Five Tips for Editors on How to Work Well With Writers

By Bill O’Sullivan

Earlier this week I posted “Five Tips for Writers on How to Work Well With Editors,” informed both by my job as senior managing editor of the Washingtonian and by my years teaching at the Writer’s Center in Bethesda, Maryland. Here’s some of what I’ve learned about how editors can work well with writers.

1. Don’t ask permission to do your job. If you’re stumped about how to fix something in a piece of writing, ask the author to take a crack at it. But if you know how to fix the problem, just fix it. Think a sentence would be better without half the words? Cut them. If the writer doesn’t like what you’ve done, he or she will say so. (Writers should always have the chance to sign off on an edit.) Requesting permission for every change or asking the author to rewrite something when you know perfectly well how to do it just drags out the process and makes you look wishy-washy. Be polite, respectful, and friendly. But an editor can’t get anything done without establishing authority. The way to do that is by being an editor.

2. A compliment goes a long way. After a session of questions, suggestions, and proposed fixes, an editor might expect to hear the writer say, “I’ll get right on it.” But at least as often the response is “Was there anything you liked about the piece?” It’s amazing how well “nice job” can grease the wheels—better yet, pick out something more specific: maybe the writer’s knack for catchy subheads or an overall strong structure. I’ve received heartfelt thank-you notes for something as simple as that. And because it’s easy to forget, I always make sure to lead with the compliment.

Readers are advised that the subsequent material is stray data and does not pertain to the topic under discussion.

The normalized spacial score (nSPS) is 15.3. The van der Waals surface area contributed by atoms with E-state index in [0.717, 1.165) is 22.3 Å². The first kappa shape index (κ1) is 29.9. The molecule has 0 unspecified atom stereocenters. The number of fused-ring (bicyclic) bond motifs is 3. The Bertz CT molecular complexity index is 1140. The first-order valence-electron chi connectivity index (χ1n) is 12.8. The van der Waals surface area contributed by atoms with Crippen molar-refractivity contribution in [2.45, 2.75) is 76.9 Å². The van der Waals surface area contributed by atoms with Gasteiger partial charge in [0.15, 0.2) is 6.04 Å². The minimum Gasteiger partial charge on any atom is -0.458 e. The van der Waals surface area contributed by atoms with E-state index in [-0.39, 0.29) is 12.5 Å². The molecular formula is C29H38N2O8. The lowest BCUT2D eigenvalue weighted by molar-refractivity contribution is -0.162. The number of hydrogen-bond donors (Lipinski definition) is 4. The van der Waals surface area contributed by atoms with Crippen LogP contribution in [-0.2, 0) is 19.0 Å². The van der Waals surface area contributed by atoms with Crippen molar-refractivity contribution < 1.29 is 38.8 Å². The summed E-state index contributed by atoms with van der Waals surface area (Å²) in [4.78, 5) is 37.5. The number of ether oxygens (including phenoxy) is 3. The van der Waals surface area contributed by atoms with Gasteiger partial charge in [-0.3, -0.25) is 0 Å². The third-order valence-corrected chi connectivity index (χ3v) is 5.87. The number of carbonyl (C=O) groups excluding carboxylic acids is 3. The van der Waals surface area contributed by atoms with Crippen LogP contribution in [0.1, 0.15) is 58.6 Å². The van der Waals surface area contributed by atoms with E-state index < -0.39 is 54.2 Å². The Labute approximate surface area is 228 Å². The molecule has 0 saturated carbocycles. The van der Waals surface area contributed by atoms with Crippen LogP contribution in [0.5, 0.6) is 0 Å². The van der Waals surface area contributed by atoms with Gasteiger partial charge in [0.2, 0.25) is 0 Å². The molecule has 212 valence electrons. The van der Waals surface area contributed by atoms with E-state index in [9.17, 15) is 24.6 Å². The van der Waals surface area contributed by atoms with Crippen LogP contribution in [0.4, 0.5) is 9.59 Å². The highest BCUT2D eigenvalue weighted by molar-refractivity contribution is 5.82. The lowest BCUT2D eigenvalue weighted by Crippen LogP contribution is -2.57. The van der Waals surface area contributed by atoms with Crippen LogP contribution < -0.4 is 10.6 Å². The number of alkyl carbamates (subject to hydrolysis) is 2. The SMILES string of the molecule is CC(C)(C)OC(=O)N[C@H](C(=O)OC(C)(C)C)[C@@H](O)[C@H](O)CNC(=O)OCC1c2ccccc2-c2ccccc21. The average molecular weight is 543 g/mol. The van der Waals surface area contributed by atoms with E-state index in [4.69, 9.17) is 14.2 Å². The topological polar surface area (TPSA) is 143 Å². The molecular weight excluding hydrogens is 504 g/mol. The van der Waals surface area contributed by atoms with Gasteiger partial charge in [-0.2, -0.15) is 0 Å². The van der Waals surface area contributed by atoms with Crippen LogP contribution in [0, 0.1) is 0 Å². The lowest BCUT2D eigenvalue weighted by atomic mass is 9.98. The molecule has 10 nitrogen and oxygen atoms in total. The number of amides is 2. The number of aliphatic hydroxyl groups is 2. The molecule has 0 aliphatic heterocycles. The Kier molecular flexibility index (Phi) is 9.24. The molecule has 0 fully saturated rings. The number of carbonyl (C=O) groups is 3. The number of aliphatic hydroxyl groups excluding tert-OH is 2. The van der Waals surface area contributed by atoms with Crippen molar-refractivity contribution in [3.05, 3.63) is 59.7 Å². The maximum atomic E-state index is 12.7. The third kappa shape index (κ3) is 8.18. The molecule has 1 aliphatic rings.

3. Leaving in one distinctive word of the author’s can make all your other edits go down more easily. Writers want to recognize what they wrote. They want to be comfortable having their byline on it. Sometimes just a single word choice or a particular phrase of theirs is enough to keep them happy—and they may not even notice the rest of what you did. When doing a lot of editing on a problem piece, I make sure to keep intact small elements of the writer’s voice—characteristics that makes the article “theirs”—wherever I can. If it’s a clunky, inaccurate, or otherwise inappropriate word, I’ll change it, but if I can live with it, I keep it—and concentrate on the important stuff.

4. Every writer deserves a reply. Answer each unsolicited query or manuscript—even if what you send is a one-sentence e-mail, even if you farm the task out to an assistant. As a sometime writer myself, I’ve been on the other side. I once called an editor I didn’t know at a major newspaper to check on the status of a piece I’d sent him. While telling me he couldn’t use it, he admitted—not sheepishly enough—that he never responded to unsolicited manuscripts unless he was accepting them. When he learned I was related to a colleague of his, he said, “You should have told me that when you sent it.” I probably should have. But I shouldn’t have had to.

5. It’s not always a bad thing if people are a little afraid of you. Very early in my career, a writer I edited and was friendly with told me (half jokingly—but only half) that I was “too nice.” In those days, I tended to recede into the wall as I asked when I could expect to see a draft; I started a lot of sentences with “If it’s not too much trouble . . .” A couple of years ago, nearly three decades in, another colleague—with access to office gossip—said I was “feared.” At first my reaction was: Me? Then I thought: Good. Maybe I finally know what I’m doing.

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